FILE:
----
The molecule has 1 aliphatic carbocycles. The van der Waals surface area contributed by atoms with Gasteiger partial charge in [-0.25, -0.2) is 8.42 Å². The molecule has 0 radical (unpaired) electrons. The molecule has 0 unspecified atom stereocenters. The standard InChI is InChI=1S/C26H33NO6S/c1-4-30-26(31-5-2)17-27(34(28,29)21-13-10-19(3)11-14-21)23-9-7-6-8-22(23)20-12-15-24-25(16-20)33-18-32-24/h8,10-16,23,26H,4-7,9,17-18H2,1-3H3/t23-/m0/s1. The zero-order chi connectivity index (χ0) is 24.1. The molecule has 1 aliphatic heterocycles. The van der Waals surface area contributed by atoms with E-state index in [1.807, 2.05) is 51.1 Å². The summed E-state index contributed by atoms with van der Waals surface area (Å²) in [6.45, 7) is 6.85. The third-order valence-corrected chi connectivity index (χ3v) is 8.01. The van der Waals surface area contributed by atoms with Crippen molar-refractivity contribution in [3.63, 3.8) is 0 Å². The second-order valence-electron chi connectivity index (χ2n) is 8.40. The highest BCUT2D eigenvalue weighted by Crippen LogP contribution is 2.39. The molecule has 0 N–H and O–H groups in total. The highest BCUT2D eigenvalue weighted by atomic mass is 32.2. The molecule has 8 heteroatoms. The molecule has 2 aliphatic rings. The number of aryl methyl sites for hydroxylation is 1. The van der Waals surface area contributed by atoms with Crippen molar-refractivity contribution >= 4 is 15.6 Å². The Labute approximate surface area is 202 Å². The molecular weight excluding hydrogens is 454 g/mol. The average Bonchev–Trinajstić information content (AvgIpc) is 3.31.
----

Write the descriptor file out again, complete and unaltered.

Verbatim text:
The molecule has 1 aliphatic carbocycles. The van der Waals surface area contributed by atoms with Gasteiger partial charge in [-0.25, -0.2) is 8.42 Å². The molecule has 0 radical (unpaired) electrons. The molecule has 0 unspecified atom stereocenters. The standard InChI is InChI=1S/C26H33NO6S/c1-4-30-26(31-5-2)17-27(34(28,29)21-13-10-19(3)11-14-21)23-9-7-6-8-22(23)20-12-15-24-25(16-20)33-18-32-24/h8,10-16,23,26H,4-7,9,17-18H2,1-3H3/t23-/m0/s1. The zero-order chi connectivity index (χ0) is 24.1. The molecule has 1 aliphatic heterocycles. The van der Waals surface area contributed by atoms with E-state index in [1.807, 2.05) is 51.1 Å². The summed E-state index contributed by atoms with van der Waals surface area (Å²) in [6.45, 7) is 6.85. The third-order valence-corrected chi connectivity index (χ3v) is 8.01. The van der Waals surface area contributed by atoms with Crippen molar-refractivity contribution in [3.63, 3.8) is 0 Å². The second-order valence-electron chi connectivity index (χ2n) is 8.40. The highest BCUT2D eigenvalue weighted by Crippen LogP contribution is 2.39. The molecule has 0 N–H and O–H groups in total. The highest BCUT2D eigenvalue weighted by atomic mass is 32.2. The molecule has 8 heteroatoms. The molecule has 2 aliphatic rings. The number of aryl methyl sites for hydroxylation is 1. The van der Waals surface area contributed by atoms with Crippen molar-refractivity contribution >= 4 is 15.6 Å². The Labute approximate surface area is 202 Å². The molecular weight excluding hydrogens is 454 g/mol. The average Bonchev–Trinajstić information content (AvgIpc) is 3.31.